Leonard and I again hiked Elkins #2 Loop in Ash Creek Wildlife Area (Modoc County CA) trying to photograph a sora, a secretive bird that thus far has eluded my camera. We heard many sora and saw two fly briefly. But a couple seconds was not enough to even lift my camera let alone focus. Foiled again!
We did see a ranchman’s tiger moth (Platyprepia virginalis). This moth is a generalist and feeds on a variety of herbs and grasses. Adult ranchman’s tiger moths are on the wing in summer. By fall caterpillars (larvae) have hatched from the eggs. Overwintering, the caterpillars’ development is completed by June.
Adult ranchman’s tiger moths have black forewings with many large roundish pale yellow to off-white spots. The hindwings are variable. Some are orange with black bands. In other specimens the bands are large and fused, presenting an appearance of a black hindwing with orange spots. The abdomen is orange with black spots. Like with the hindwings, the black spots can be fused to heavily mark some individuals making the abdomen appear almost totally black. The antennae are black.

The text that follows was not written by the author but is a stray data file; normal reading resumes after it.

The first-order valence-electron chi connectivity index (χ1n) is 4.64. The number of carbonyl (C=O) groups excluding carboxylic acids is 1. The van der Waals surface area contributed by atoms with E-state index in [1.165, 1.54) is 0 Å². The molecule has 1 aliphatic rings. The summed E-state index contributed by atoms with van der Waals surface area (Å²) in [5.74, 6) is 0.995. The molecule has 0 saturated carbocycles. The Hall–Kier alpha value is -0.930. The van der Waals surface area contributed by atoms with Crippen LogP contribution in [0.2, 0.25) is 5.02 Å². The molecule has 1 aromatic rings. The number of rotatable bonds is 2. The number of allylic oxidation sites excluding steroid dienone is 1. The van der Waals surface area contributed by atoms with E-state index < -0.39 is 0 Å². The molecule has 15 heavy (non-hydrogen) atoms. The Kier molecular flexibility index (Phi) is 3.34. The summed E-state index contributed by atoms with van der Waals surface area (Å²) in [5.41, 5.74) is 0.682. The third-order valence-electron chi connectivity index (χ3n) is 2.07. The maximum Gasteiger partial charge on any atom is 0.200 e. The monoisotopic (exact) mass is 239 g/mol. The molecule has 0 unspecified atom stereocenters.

Ranchman’s tiger moth caterpillars have orange hairs on the anterior and posterior ends. The middle portion of the body is black with long white hairs.
The Platyprepia genus has only one species, virginalis – the ranchman’s tiger moth. It can be found in western North America from Monterrey Bay CA across Nevada, Utah and Colorado north to southern British Columbia. The ranchman’s tiger moth habitat includes wet lowland prairies, wet meadows, wet forests and riparian zones in dry desert regions.
Now if I can only get that sora picture. . .